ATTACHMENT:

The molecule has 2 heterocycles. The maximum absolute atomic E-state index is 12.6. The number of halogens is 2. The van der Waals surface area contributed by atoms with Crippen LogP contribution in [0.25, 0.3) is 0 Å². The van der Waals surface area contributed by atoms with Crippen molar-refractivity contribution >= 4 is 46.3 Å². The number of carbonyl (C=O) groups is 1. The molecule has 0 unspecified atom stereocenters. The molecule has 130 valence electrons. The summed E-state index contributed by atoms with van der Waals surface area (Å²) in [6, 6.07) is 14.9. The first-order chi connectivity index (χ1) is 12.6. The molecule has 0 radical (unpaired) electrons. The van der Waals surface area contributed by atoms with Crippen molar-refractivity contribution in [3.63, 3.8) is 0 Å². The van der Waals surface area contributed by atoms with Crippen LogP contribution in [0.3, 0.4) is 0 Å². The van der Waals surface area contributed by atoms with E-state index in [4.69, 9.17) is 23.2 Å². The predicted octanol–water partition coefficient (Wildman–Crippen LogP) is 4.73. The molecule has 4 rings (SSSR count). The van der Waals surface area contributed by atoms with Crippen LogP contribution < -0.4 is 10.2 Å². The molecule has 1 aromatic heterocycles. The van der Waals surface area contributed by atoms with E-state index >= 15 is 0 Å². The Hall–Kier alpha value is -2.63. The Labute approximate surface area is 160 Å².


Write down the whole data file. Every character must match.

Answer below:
The molecule has 2 heterocycles. The maximum absolute atomic E-state index is 12.6. The number of halogens is 2. The van der Waals surface area contributed by atoms with Crippen LogP contribution in [0.25, 0.3) is 0 Å². The van der Waals surface area contributed by atoms with Crippen molar-refractivity contribution >= 4 is 46.3 Å². The number of carbonyl (C=O) groups is 1. The molecule has 0 unspecified atom stereocenters. The molecule has 130 valence electrons. The summed E-state index contributed by atoms with van der Waals surface area (Å²) in [6, 6.07) is 14.9. The first-order chi connectivity index (χ1) is 12.6. The molecule has 0 radical (unpaired) electrons. The van der Waals surface area contributed by atoms with Crippen molar-refractivity contribution in [3.63, 3.8) is 0 Å². The van der Waals surface area contributed by atoms with Crippen LogP contribution in [0.3, 0.4) is 0 Å². The van der Waals surface area contributed by atoms with E-state index in [4.69, 9.17) is 23.2 Å². The predicted octanol–water partition coefficient (Wildman–Crippen LogP) is 4.73. The molecule has 4 rings (SSSR count). The van der Waals surface area contributed by atoms with Crippen LogP contribution < -0.4 is 10.2 Å². The molecule has 1 aromatic heterocycles. The van der Waals surface area contributed by atoms with E-state index >= 15 is 0 Å². The Hall–Kier alpha value is -2.63. The Labute approximate surface area is 160 Å².